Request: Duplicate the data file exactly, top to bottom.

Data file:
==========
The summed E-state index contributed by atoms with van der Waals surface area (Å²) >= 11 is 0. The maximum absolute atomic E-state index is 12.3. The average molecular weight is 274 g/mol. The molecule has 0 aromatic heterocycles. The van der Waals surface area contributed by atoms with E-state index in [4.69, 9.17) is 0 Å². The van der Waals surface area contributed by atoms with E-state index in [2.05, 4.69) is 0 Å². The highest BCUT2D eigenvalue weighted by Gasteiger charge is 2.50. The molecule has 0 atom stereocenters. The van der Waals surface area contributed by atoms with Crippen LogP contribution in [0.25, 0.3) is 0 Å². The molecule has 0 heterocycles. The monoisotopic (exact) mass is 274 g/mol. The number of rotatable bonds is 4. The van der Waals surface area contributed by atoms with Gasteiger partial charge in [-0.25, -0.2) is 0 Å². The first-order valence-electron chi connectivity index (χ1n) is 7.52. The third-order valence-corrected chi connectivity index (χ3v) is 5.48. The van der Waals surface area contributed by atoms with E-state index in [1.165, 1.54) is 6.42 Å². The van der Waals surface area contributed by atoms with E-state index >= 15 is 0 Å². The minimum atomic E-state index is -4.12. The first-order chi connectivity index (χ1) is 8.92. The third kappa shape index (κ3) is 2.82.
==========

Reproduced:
The summed E-state index contributed by atoms with van der Waals surface area (Å²) >= 11 is 0. The maximum absolute atomic E-state index is 12.3. The average molecular weight is 274 g/mol. The molecule has 0 aromatic heterocycles. The van der Waals surface area contributed by atoms with E-state index in [4.69, 9.17) is 0 Å². The van der Waals surface area contributed by atoms with E-state index in [2.05, 4.69) is 0 Å². The highest BCUT2D eigenvalue weighted by Gasteiger charge is 2.50. The molecule has 0 atom stereocenters. The van der Waals surface area contributed by atoms with Crippen LogP contribution in [0.25, 0.3) is 0 Å². The molecule has 0 heterocycles. The monoisotopic (exact) mass is 274 g/mol. The number of rotatable bonds is 4. The van der Waals surface area contributed by atoms with Gasteiger partial charge in [-0.25, -0.2) is 0 Å². The first-order valence-electron chi connectivity index (χ1n) is 7.52. The third-order valence-corrected chi connectivity index (χ3v) is 5.48. The van der Waals surface area contributed by atoms with E-state index in [1.165, 1.54) is 6.42 Å². The van der Waals surface area contributed by atoms with E-state index >= 15 is 0 Å². The minimum atomic E-state index is -4.12. The first-order chi connectivity index (χ1) is 8.92. The third kappa shape index (κ3) is 2.82.